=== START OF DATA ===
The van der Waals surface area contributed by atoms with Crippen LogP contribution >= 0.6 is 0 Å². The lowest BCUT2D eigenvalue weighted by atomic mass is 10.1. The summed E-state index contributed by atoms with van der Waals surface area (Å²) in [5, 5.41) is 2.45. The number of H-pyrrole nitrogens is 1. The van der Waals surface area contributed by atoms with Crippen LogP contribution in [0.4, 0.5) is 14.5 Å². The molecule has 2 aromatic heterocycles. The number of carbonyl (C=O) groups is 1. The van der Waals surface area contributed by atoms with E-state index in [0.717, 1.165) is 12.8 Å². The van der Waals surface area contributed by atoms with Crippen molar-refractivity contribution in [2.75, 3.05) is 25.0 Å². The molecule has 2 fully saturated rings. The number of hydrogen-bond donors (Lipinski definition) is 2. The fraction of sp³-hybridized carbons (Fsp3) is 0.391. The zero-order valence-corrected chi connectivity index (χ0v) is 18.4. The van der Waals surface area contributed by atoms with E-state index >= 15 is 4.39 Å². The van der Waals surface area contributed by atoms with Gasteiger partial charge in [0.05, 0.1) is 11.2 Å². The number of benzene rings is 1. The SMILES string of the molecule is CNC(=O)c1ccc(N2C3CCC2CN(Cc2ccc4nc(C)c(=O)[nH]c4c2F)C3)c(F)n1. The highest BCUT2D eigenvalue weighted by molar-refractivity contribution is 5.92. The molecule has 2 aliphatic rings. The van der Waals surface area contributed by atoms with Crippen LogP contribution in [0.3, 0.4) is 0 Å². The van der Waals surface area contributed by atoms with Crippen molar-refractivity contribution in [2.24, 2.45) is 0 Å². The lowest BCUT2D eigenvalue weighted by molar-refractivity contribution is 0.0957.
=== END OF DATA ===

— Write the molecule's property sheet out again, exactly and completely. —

The van der Waals surface area contributed by atoms with Crippen LogP contribution >= 0.6 is 0 Å². The lowest BCUT2D eigenvalue weighted by atomic mass is 10.1. The summed E-state index contributed by atoms with van der Waals surface area (Å²) in [5, 5.41) is 2.45. The number of H-pyrrole nitrogens is 1. The van der Waals surface area contributed by atoms with Crippen LogP contribution in [0.4, 0.5) is 14.5 Å². The molecule has 2 aromatic heterocycles. The number of carbonyl (C=O) groups is 1. The van der Waals surface area contributed by atoms with E-state index in [0.717, 1.165) is 12.8 Å². The van der Waals surface area contributed by atoms with Crippen molar-refractivity contribution in [2.75, 3.05) is 25.0 Å². The molecule has 2 fully saturated rings. The number of hydrogen-bond donors (Lipinski definition) is 2. The fraction of sp³-hybridized carbons (Fsp3) is 0.391. The zero-order valence-corrected chi connectivity index (χ0v) is 18.4. The van der Waals surface area contributed by atoms with E-state index >= 15 is 4.39 Å². The van der Waals surface area contributed by atoms with Gasteiger partial charge in [0.05, 0.1) is 11.2 Å². The number of benzene rings is 1. The SMILES string of the molecule is CNC(=O)c1ccc(N2C3CCC2CN(Cc2ccc4nc(C)c(=O)[nH]c4c2F)C3)c(F)n1. The highest BCUT2D eigenvalue weighted by molar-refractivity contribution is 5.92. The molecule has 2 aliphatic rings. The van der Waals surface area contributed by atoms with Crippen LogP contribution in [0.3, 0.4) is 0 Å². The van der Waals surface area contributed by atoms with Crippen molar-refractivity contribution in [2.24, 2.45) is 0 Å². The lowest BCUT2D eigenvalue weighted by molar-refractivity contribution is 0.0957.